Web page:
The paradox of Jeremy Corbyn is that while he has a reputation as a rabid socialist—in many ways well-earned — he is capable of sometimes coming up with a policy which could not be better designed to please the well-off. One example was his flagship policy in his 2017 manifesto of abolishing student tuition fees – of no benefit to non-graduates and of little interest to low-earning graduates who would never have to repay their debts anyway, but of enormous help to those who have used their university education to secure high-paying employment.
Labour’s proposed leasehold reforms, detailed in a document this week, are another example. True, there are plenty of modest earners who live in leasehold properties who would appreciate reform of the system to prevent them being ripped-off by unscrupulous freeholders, but the greater beneficiaries will be those who live in – or own as investment properties – high-priced flats in London.
Labour and Conservative governments have been fishing around the subject of leasehold reform for years.
We have had numerous leasehold reform acts since the 1960s, but none have quite managed to free all leaseholders from the worst excesses. Indeed, in recent years, the abuses have got worse, with ground rents that double every 10 years and bizarre charges – hundreds of pounds in many cases — for anything from owning a pet to replacing a doorbell. Not only that, there has been a resurgence in the same of leasehold houses, which until a decade ago seemed to be dying out. Worse, this practice has been encouraged through George Osborne’s Help to Buy scheme. The scheme specifically excluded commonhold properties – which was the alternative system of flat ownership introduced by Labour in 2002 and which most developers have shunned.
Mrs May’s government has put forward its own proposals on leasehold reform – saying it will ban new leasehold flats and set ground rents in new leasehold flats at zero. But it has faffed around too much, delaying legislation and doing little to help owners of existing flats – the result of which has been to present Labour with a golden opportunity to appeal to flat-owners, not least the better-off ones.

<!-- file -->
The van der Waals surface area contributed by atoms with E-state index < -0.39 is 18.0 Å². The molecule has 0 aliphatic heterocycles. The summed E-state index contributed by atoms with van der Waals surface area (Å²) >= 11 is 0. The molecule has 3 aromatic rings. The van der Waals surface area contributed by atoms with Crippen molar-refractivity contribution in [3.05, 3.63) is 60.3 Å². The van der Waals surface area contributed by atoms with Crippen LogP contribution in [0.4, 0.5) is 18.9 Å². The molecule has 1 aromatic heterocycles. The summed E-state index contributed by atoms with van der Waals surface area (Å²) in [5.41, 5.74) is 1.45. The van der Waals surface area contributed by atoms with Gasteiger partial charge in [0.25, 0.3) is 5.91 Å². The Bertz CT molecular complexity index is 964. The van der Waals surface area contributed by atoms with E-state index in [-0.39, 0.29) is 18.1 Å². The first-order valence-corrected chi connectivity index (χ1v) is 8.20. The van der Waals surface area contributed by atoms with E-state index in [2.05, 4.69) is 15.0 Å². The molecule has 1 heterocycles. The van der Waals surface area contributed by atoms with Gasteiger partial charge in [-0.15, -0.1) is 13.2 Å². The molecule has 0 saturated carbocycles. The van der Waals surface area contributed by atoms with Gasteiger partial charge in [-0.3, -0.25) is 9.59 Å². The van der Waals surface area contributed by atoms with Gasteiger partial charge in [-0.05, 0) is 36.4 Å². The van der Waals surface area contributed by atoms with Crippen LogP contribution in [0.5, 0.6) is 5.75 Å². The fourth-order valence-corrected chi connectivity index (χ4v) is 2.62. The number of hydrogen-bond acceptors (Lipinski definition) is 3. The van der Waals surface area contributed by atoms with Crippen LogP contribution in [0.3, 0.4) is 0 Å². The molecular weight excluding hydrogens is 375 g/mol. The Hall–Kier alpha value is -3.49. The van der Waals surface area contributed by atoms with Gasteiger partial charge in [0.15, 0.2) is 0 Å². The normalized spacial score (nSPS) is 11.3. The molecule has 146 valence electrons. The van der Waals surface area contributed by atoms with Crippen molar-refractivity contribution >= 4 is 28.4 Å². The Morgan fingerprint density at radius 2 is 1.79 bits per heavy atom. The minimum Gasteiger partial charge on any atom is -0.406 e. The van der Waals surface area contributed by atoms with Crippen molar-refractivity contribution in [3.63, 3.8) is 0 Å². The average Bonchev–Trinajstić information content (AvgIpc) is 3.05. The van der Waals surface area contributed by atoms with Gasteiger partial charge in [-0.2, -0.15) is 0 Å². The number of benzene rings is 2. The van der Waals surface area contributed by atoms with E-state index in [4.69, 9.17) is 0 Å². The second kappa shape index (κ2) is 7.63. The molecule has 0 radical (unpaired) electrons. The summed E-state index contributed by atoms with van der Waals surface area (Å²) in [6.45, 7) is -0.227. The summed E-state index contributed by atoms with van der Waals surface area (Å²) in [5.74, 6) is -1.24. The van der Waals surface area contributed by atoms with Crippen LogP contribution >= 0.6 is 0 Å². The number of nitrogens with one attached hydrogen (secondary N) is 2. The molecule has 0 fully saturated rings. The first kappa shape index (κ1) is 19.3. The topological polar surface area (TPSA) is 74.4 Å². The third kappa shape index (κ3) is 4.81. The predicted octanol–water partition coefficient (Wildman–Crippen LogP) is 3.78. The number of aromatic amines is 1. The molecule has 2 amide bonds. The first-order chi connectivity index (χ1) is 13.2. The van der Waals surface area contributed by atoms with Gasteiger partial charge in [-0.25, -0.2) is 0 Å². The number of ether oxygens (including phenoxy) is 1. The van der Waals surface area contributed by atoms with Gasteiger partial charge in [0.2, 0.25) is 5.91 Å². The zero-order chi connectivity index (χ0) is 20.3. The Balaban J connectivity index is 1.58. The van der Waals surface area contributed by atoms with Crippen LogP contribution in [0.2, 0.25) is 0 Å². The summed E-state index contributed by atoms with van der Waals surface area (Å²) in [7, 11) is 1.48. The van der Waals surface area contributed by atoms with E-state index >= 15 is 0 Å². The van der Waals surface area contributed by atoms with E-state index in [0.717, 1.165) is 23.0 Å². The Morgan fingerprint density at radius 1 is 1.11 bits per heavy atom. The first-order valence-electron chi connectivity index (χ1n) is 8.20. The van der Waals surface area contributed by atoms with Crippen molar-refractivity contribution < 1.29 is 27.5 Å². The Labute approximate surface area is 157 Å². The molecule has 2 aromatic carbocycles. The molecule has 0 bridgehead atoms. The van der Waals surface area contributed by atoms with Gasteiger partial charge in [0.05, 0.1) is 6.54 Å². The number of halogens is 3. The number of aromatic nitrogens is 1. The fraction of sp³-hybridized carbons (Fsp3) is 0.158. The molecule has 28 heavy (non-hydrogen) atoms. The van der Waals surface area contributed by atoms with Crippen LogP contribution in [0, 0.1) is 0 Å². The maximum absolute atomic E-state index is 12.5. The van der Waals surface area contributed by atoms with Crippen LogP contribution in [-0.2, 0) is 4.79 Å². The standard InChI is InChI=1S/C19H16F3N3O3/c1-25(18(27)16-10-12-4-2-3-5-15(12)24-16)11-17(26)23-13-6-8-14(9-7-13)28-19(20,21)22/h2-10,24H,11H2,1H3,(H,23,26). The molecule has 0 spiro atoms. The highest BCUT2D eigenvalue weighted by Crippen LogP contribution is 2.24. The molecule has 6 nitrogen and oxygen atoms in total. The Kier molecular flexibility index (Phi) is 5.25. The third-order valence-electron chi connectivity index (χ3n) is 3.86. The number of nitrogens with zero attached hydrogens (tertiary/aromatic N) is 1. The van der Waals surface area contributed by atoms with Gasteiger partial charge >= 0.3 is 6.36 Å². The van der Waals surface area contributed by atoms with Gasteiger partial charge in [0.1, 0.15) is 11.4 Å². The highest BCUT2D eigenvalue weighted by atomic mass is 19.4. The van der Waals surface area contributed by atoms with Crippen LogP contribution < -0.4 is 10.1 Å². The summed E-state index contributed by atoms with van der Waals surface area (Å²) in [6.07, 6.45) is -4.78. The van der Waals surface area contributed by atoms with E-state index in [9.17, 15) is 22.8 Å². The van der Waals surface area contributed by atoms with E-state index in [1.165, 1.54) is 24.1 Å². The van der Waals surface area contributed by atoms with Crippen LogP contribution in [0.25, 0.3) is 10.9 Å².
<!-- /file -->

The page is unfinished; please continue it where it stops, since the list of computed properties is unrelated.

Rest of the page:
In addition to the Conservatives’ promises, Labour proposes:
- To cap all ground rents on existing properties to 0.1 percent of the capital value of a property, with a maximum rent of £250 per annum
- To give leaseholders the right to acquire their freehold for no more than one percent of the capital value of their property – far lower than is paid by freeholders exercising their existing right to buy.
- It is also looking at ways which the purchase of a freehold can be made easier in cases where it has proved hard for leaseholders to club together to buy the freehold – a particular problem in the many London apartment blocks where most flats are owned by overseas investors.
It isn’t hard to see who will benefit most here: well-off homeowners and buy-to-let investors who have the ready cash to acquire their freeholds, and the owners of multi-million flats in London, for whom a ground rent of £250 a year is pigeon feed.
In many other ways, of course, Labour promises to soak the wealthy – with a higher top rate of income tax and possibly (an idea which John McDonnell has advocated on several occasions) a wealth tax. But its enhancement of the right-to-buy for leaseholders will be widely welcomed in London’s better addresses and among buy-to-let investors as much, if not more so, than among poorer households.
If I were the new PM I would be minded to adopt these proposals and enact them quickly. How better to start than with a measure which has wide cross-Parliament support, which can be assured of a huge majority in the Commons, and which will please the Conservative heartlands no end?